Regarding “Ruby,” Mel said after it was written he had in mind pitching it to Roger Miller, but while on tour, his publisher gave it to The Omegas and it bombed. Johnny Darrell heard and liked it, and his cut hit (#9, 1967) for United Artists. Jimmy Bowen took a liking to it, and during a session with Kenny Rogers & The First Edition, they finished early, so he suggested Kenny cut it and the rest is history. In 2001, Mel learned the song had earned its third BMI MillionAire citation, indicating it had logged more than three million broadcast performances.
While recording for MGM, Tillis met Sherry Bryce, an unknown singer, giving her an opportunity to duet with him, which resulted in two 1971 Top 10s: “Take My Hand” and “Living and Learning.” In 1981, Mel ventured into another duet session, this time with pop singer Nancy Sinatra, “Mel & Nancy,” on Elektra, spawning a Top 20 single “Texas Cowboy Night.” Later, he did a duet with Glen Campbell –  “Slow Nights” – prophetically stalling slightly above Top 40 (1984). Mel was also a fan of comedian Jonathan Winters: “Man he goes on all the time; he never goes off!”

Mel & Nancy Sinatra, Frank’s daughter.

When and where did Tillis develop his knack for comedy? “When I was in school, I learned to ad lib and found it made people laugh. I didn’t stutter when I ad-libbed . . . All the way through school, I made ’em laugh.”
He was a frequent guest artist on national TV shows such as Johnny Carson’s Tonight, Dean Martin, Merv Griffin, Jimmy Dean, and ABC-TV even signed him and actress-singer Susan Anton for a summertime variety show in 1978, Mel & Susan Together. It was not a ratings success and folded after a short run.

“Time was goin’ by so fast and I was on the damn road all the time. I was flyin’ out to L.A. a lot, and so I bought my King Air airplane,” noted Tillis, who soon dropped the name of The Statesiders from the credits, but always remained proud of the loyalty and longevity he enjoyed with his bandsmen: “They’re like family . . . I still do about 100 shows a year.”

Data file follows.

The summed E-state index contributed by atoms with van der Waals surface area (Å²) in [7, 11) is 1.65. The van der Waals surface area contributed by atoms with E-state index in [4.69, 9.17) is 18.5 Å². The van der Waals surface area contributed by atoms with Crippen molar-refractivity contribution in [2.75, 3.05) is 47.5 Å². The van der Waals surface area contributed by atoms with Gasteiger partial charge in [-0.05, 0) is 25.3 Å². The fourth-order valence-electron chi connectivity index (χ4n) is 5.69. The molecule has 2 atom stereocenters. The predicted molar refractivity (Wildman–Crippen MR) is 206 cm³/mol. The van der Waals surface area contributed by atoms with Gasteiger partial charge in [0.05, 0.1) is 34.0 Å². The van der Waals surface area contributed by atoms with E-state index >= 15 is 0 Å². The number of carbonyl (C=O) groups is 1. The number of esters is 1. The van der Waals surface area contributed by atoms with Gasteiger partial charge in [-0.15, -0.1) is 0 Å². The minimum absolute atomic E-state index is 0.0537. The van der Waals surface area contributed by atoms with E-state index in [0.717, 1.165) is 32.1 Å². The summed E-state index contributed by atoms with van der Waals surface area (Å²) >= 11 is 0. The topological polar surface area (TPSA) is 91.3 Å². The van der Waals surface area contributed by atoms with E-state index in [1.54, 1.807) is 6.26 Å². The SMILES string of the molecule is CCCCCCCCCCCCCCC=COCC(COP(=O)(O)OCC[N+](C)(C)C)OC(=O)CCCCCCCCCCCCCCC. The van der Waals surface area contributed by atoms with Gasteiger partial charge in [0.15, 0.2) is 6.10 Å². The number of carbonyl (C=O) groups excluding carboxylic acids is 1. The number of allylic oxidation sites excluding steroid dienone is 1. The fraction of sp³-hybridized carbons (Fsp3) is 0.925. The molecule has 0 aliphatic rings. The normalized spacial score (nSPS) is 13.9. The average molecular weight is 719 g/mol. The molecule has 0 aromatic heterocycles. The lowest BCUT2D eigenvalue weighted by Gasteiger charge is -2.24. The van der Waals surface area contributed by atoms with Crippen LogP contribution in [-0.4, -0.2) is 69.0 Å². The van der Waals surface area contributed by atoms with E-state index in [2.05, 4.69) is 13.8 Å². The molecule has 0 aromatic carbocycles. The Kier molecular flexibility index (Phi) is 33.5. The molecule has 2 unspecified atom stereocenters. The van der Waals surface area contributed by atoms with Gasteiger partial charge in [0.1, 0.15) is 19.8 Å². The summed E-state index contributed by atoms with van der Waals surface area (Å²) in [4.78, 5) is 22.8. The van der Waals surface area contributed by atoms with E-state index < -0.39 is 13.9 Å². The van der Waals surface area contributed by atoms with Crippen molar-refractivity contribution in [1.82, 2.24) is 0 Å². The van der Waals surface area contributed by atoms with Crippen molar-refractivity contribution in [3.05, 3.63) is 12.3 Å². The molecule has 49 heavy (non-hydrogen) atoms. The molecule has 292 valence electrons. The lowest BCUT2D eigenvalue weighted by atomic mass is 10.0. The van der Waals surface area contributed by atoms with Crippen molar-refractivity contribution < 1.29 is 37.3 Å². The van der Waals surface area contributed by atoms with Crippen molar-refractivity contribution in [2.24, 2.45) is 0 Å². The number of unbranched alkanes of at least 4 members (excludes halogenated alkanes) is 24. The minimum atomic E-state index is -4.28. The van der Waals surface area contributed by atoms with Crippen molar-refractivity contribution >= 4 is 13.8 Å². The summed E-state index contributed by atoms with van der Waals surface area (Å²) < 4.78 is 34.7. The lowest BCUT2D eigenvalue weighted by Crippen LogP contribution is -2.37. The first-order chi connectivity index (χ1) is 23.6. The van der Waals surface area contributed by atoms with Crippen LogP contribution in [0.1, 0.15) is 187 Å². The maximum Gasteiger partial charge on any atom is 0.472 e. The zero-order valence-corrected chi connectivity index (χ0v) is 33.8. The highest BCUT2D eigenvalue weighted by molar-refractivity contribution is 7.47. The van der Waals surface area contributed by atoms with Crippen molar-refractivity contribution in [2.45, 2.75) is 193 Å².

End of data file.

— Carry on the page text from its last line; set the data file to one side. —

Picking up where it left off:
Through the years, the award-winning Statesiders had boasted some illustrious musicians, among them Buddy Cannon, Jerry Reed, Rob Hajacos, Kevin Grannt and Paul Franklin. Cannon later ran Tillis’ Sawgrass publishing house and even supplied the boss with a #1 Cannon composition “I Believe In You” in 1978.
“Later when I sold my company to PolyGram with my songs still in there (for some $6 million), part of the deal meant that PolyGram had to take him. I think he stayed there a year where, man, he had to wear ties and stuff, acting like an executive. Next thing I knew he started producing and suddenly was a millionaire (ha! ha!). But seriously, I’m proud of that and I’m proud of him.”
After 20 years together, the strain of Tillis’ business had its effects on his home-life. Doris, a talented painter, divorced Mel. Their youngest, Carrie, was barely of school age. Both remained close to their five children and then their grandchildren. In 1979, Mel married the former Judy Edwards, who joined him in his publishing empire and in handling his fan club, prior to their split. Their daughter Hannah wasn’t quite 2 when they nearly lost their lives in a log-home blaze on his estate: “I had been to L.A. and caught the red-eye plane home after doing Carson’s Tonight Show, and the Oak Ridge Boys were on that flight with us and we had a few Bloody Marys. So I was gettin’ pooped. Well, I got home that morning and my wife said, ‘I’ll have you a good meal about 3 o’clock. You go get some sleep. You can take the baby in with you, she’s tired.’
“I picked Hannah up and took her in the bedroom with me. Later, Judy put on some pork chops as she was gonna have ’em with turnip greens, potato salad and cornbread. Well, to begin with, she didn’t know how to cook. She had a Dutch oven that she filled almost to the top with grease and turned it on high. In the kitchen we had baskets with decorations around the top, and the logs were varnished and had sealer on them. She came and looked in on us and saw we were asleep, then on the way back through the living room, the phone rang and it was Larry Lee, who at that time was my manager.